1. A Disaster is a Crack. A crack to human activity, to Human Verve. The imprint of human activity on earth is the material imprint of the built, the imprint of the constant, effervescent elevation of matter. It is that material imprint that is primarily fractured by a Disaster. The new built scheme essentially emerges from a crack. The proposed Disaster Centre is double: the lower earthy part liberates an acute V that tends skywards, a symbol of Human Verve. The sky is framed by the concrete structure, each part of which solidly comes out of the fracture in order to end up in a vertex. Apart from the inclined hallway in-between, a transparent led screen spans the two vertexes welcoming the human verve: its potencies and its weaknesses keep being projected on the sky.
2. Man designs orderly. The plan seems symmetrical; the V lies vertically to the ground split and is symmetrically positioned to the urban circular scheme proposed by the municipality. At an important traffic junction that connects the city with the airport the new centre emerges as a sharp, simple, vivid icon. Inserted in the west side of the fracture, a 22 m copper sphere: It is the planetarium. All the spaces of the disaster experience, including the required shelter are equally spheres. Full or truncated. The exhibition spaces lie at the core of the composition. They comprise two consecutive spaces of contrasting height. Contrast is likewise the composition’s strategy: as the space-creative conflict of an extensive ground plan versus an intensive sky section.
3. Nature is on the top. The centre’s roof is a park; A curve of trees defines the proposal’s northern limit; the spheres of their foliage complement the spheres of the new centre. The split itself is a long, luminous canal: Concrete blinds filter the light that offers a mystagogic atmosphere to the ground level experience. The public character of the new centre is accentuated by the symbolic and literal accessibility that the fracture offers. The proposed building scheme is chiselled by different views and a succession of open and closed spaces following its prime design imperative: openness. Air becomes the building’s alley. Either it passes through, or it caresses its vertex; attracting the gazes to that same caress.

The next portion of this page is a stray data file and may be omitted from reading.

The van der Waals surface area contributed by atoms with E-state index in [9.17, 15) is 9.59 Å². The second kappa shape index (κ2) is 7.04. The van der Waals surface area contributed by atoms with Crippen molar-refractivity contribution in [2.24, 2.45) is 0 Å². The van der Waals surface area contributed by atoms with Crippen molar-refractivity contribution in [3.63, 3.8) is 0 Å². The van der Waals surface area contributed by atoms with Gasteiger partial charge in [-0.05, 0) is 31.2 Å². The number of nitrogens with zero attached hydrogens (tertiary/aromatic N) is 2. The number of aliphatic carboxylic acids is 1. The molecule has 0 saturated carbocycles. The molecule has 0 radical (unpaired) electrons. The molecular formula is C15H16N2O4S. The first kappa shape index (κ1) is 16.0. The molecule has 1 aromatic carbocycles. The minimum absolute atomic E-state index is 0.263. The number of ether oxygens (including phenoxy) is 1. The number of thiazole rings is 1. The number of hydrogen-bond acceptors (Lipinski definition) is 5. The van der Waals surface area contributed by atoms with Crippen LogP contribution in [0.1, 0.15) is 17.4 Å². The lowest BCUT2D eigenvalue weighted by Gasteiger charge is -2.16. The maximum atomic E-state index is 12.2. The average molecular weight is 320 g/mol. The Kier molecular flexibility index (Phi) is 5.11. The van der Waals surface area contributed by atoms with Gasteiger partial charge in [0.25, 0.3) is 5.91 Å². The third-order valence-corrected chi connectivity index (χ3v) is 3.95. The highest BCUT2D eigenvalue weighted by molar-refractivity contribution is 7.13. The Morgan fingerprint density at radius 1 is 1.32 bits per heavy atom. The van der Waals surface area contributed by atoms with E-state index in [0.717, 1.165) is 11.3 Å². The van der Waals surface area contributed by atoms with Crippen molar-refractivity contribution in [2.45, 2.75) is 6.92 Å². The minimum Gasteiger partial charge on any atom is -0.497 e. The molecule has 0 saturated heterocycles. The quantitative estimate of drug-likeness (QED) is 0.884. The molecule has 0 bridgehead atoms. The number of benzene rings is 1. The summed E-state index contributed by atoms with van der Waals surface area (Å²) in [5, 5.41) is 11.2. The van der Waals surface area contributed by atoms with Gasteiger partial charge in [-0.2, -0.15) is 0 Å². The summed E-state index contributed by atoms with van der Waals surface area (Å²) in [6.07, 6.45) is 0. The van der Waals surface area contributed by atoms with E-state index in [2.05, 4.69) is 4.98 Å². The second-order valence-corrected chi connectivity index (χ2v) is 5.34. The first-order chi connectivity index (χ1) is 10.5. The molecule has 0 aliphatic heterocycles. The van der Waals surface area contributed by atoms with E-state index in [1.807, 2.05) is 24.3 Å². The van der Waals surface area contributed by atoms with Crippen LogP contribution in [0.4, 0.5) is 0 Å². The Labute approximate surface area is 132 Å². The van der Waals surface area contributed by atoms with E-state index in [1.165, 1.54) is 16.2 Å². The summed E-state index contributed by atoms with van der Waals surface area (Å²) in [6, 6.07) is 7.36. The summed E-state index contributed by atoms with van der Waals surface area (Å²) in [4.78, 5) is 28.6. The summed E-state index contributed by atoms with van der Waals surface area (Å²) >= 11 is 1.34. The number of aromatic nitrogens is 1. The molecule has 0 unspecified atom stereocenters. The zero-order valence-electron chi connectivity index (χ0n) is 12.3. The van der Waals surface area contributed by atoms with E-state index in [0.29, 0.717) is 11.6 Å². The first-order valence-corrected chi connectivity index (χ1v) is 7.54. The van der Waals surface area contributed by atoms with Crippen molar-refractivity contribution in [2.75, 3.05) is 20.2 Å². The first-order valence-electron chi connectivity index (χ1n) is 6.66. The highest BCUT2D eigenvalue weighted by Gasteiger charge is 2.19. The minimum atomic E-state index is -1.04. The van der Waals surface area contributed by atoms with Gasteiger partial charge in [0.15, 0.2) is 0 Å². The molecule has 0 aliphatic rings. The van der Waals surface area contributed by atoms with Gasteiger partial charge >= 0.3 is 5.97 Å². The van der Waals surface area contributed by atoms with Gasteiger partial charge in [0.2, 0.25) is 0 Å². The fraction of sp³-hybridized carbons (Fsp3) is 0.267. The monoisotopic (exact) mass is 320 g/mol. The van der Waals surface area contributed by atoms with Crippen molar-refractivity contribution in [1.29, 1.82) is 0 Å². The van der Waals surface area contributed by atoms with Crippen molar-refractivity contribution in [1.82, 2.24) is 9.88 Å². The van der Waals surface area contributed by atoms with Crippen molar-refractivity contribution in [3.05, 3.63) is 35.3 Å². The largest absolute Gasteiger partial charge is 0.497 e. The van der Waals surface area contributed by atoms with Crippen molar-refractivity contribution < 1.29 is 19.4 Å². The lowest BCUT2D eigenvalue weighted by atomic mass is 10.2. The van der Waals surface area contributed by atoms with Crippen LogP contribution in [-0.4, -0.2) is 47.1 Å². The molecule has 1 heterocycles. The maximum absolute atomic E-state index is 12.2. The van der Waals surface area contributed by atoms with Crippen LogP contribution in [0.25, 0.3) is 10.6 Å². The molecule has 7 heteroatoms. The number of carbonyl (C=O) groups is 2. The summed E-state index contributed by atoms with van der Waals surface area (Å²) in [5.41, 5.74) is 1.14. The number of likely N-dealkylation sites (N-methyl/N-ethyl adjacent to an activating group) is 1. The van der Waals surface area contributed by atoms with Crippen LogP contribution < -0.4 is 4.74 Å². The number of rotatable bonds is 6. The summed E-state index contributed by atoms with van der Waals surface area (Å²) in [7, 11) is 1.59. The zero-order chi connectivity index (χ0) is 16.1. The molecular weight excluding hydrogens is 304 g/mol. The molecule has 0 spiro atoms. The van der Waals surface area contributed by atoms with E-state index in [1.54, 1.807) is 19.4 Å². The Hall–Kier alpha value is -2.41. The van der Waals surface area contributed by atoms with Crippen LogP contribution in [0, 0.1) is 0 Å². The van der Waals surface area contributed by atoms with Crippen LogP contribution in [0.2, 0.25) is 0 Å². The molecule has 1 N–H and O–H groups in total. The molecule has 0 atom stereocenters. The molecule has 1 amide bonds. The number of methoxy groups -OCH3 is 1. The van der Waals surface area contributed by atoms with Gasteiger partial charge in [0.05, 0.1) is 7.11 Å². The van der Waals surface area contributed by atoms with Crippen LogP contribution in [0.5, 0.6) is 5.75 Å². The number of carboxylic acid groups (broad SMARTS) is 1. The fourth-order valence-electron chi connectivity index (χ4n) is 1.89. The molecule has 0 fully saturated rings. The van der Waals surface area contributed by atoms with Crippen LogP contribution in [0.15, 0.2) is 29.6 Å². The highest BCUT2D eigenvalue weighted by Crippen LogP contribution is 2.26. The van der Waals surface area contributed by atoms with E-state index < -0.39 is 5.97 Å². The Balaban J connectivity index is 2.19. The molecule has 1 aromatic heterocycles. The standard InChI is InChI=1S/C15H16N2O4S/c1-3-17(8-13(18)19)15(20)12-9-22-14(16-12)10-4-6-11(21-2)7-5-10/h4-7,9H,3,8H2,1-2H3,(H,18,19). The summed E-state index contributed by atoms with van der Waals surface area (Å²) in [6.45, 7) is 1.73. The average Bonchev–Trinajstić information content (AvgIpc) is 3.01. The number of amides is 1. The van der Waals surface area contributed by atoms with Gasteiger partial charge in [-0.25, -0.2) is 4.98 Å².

4. Humans do pass through. The elevated hallway is suspended through cable ropes by the southern pillar, while it rests on the northern one. The evaluation section lies at the exit of the elevator of the latter. At the end of the evaluation procedure, a 35m moving walkway takes the visitors to the southern pillar. The loop that has started at the main entrance and educates on disaster may end by the descent via the southern elevators to the café that is situated on the level of the crack. The multiple extrovert apparatuses of the proposal –hallway crossing, open theatre, planetarium, urban led screen- are revolving around its central void. They symbolically build up the centre’s orientation to openness: Cosmos.
5. Cracks remind of Cosmos. Disasters that hit humanity reveal forces that are usually considered tamed. The proposed Disaster Centre takes its visitors through a crossing that overlooks an urban landscape: the par excellence human collective material creation, also the one more vulnerable to disasters. A city is an enclosure. Istanbul is a rare and miraculous example of a city enclosure that is nevertheless constantly crossed by a liquid cosmic openness; Bosporus. In-between earth and sky, the proposed scheme is grounded, secured, circumscribed and at the same time bold, alert, open to cosmos. Disasters are painful facts. The new center is a symbol of the only alternative that a Nature-Oriented, Reconciled, Open Human Verve has always had to surpass them: Vigor.